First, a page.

Integrated Training for Improved Cycling Performance - Part 2

The previous article looked at postural issues and possible muscles imbalances involved with cycling. Now that we have an understanding of the imbalances that arise from a prolonged cycling position, we can develop an effective program for correcting those postural distortions.

The first part of the program is stretching the muscles that were identified as tight in the previous article (calves, quads, hip flexors, hamstrings, pectorals, trapezius, and neck flexors). Stretching returns muscles to their proper length-tension relationship. As stated in the previous article, tight muscles alter joint positions which in turn affect the opposing muscles ability to function properly. Each stretch should be held at least 20-30 seconds.

The next component is five minutes of light cardiovascular activity to increase blood flow to the active muscles and increase the efficiency of the kinetic chain. Treadmill or elliptical are great choices.

Core stabilization training is next. Stabilization training involves improving the ability of the transverse abdominis, internal obliques and the pelvic floor muscles too effectively stabilize the spine and pelvis during cycling. Stabilization exercises involve little to no movement through the lower back, hips, and pelvis. Exercises include a progression of teaching the lower abdominals and pelvic floor muscles to stabilize the spine correctly. Exercises include abdominal bracing (aka "drawing-in" maneuver), bridges, the DOG (quadruped) series of exercises, and planks. These exercises should be performed with 12-20 reps with a slow controlled movement.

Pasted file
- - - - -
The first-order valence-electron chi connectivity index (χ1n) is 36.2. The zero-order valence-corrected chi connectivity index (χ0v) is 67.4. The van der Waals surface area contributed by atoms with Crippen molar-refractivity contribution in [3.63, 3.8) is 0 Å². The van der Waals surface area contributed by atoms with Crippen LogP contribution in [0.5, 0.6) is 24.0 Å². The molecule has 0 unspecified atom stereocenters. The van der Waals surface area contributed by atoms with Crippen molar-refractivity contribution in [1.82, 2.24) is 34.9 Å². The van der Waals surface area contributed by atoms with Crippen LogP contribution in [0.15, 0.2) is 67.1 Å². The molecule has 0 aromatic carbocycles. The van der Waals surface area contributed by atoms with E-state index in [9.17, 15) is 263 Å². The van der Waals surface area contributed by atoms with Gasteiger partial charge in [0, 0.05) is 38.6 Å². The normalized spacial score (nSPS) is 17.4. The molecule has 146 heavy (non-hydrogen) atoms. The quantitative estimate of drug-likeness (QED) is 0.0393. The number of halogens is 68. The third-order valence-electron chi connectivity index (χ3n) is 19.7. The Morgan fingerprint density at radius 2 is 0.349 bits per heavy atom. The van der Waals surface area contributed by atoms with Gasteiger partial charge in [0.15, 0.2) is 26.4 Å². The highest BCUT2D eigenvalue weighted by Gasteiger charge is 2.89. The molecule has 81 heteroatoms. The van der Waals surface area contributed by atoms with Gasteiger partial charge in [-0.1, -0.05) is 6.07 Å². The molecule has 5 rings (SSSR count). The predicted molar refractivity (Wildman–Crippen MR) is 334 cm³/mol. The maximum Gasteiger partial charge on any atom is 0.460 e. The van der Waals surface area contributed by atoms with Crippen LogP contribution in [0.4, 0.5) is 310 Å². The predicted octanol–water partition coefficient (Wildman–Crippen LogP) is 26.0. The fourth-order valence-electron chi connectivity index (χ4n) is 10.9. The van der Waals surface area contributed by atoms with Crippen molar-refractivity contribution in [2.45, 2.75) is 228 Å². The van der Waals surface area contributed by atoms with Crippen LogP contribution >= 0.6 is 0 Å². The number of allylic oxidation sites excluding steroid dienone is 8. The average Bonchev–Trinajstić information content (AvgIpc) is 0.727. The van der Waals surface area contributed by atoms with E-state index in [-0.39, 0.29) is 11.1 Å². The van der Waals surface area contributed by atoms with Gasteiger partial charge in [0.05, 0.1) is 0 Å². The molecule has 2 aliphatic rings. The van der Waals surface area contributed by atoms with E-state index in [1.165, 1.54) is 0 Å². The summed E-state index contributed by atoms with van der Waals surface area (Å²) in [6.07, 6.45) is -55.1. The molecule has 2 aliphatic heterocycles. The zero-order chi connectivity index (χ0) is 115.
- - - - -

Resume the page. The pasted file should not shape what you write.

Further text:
Balance is a requirement during any type of riding, (endurance, tempo, sprints, climbing, etc) and involves a series of coordinated actions involving the muscular, nervous, and skeletal systems (aka , the kinetic chain). Balance training is designed to improve the body's kinetic chain efficiency. Performing simple exercises like balancing on one leg force the muscles surrounding the hip, knee, and ankle to stabilize their respective joints. As you become more balanced, you can gradually add slow controlled movements like single leg reaches and/or single leg squats.

The strength training portion of the program is designed to improve dynamic joint stabilization by performing exercises that are slow and controlled with higher repetitions. The strength exercises are performed using stability balls, dumbbells, and incorporating balance. Each exercise should be performed with 2-3 sets, 12-20 reps and can be performed in a circuit fashion. The speed should be 4-2-2, meaning, 4 seconds down, 2 seconds hold, 2 seconds up. This slow speed allows the muscles to stabilize the joints and increases force production and force reduction. Exercises focus on the major muscles of body (chest, back, shoulders, legs).

Dave Radin, CSCS, NASM-CPT, is a personal trainer with Precision Fitness. Precision Fitness is located in the Lake Norman area. Check out their website at http://www.lakenormanfitness.com. You can contact Dave at 704-662-8664, or by email at [email protected].

In The News:

Exercise Heart Rate Zones Explained  Health Essentials from Cleveland Clinic
Focus on Fitness: All about cardio  Plant City Observer

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